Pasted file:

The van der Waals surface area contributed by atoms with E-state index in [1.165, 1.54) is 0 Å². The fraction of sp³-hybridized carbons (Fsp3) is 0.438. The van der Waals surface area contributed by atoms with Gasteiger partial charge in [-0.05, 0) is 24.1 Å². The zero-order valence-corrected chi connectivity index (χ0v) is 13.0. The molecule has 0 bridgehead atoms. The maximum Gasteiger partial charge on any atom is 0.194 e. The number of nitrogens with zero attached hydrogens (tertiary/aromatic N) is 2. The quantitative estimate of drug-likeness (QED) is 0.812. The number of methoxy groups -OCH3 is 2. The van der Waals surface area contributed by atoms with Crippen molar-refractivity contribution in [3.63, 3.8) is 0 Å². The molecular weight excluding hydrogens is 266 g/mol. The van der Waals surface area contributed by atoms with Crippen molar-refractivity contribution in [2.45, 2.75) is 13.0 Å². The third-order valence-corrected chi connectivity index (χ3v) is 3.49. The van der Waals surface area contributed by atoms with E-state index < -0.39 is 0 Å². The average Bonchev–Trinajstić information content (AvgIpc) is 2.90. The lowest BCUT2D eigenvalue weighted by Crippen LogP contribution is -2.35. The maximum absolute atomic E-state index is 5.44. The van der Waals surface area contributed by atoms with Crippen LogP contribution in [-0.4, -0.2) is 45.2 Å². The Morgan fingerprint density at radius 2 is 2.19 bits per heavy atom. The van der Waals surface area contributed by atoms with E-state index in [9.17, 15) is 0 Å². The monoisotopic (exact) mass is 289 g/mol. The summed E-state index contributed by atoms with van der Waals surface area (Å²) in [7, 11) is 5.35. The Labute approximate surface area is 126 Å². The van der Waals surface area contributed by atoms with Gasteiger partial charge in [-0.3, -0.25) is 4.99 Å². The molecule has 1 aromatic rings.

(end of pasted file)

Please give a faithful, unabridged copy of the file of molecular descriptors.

The van der Waals surface area contributed by atoms with E-state index in [1.165, 1.54) is 0 Å². The fraction of sp³-hybridized carbons (Fsp3) is 0.438. The van der Waals surface area contributed by atoms with Gasteiger partial charge in [-0.05, 0) is 24.1 Å². The zero-order valence-corrected chi connectivity index (χ0v) is 13.0. The molecule has 0 bridgehead atoms. The maximum Gasteiger partial charge on any atom is 0.194 e. The number of nitrogens with zero attached hydrogens (tertiary/aromatic N) is 2. The quantitative estimate of drug-likeness (QED) is 0.812. The number of methoxy groups -OCH3 is 2. The van der Waals surface area contributed by atoms with Crippen molar-refractivity contribution in [3.63, 3.8) is 0 Å². The molecular weight excluding hydrogens is 266 g/mol. The van der Waals surface area contributed by atoms with Crippen molar-refractivity contribution in [2.45, 2.75) is 13.0 Å². The third-order valence-corrected chi connectivity index (χ3v) is 3.49. The van der Waals surface area contributed by atoms with E-state index < -0.39 is 0 Å². The average Bonchev–Trinajstić information content (AvgIpc) is 2.90. The lowest BCUT2D eigenvalue weighted by Crippen LogP contribution is -2.35. The maximum absolute atomic E-state index is 5.44. The van der Waals surface area contributed by atoms with Crippen LogP contribution in [-0.4, -0.2) is 45.2 Å². The Morgan fingerprint density at radius 2 is 2.19 bits per heavy atom. The van der Waals surface area contributed by atoms with E-state index in [9.17, 15) is 0 Å². The monoisotopic (exact) mass is 289 g/mol. The summed E-state index contributed by atoms with van der Waals surface area (Å²) in [7, 11) is 5.35. The Labute approximate surface area is 126 Å². The van der Waals surface area contributed by atoms with Gasteiger partial charge in [-0.3, -0.25) is 4.99 Å². The molecule has 1 aromatic rings.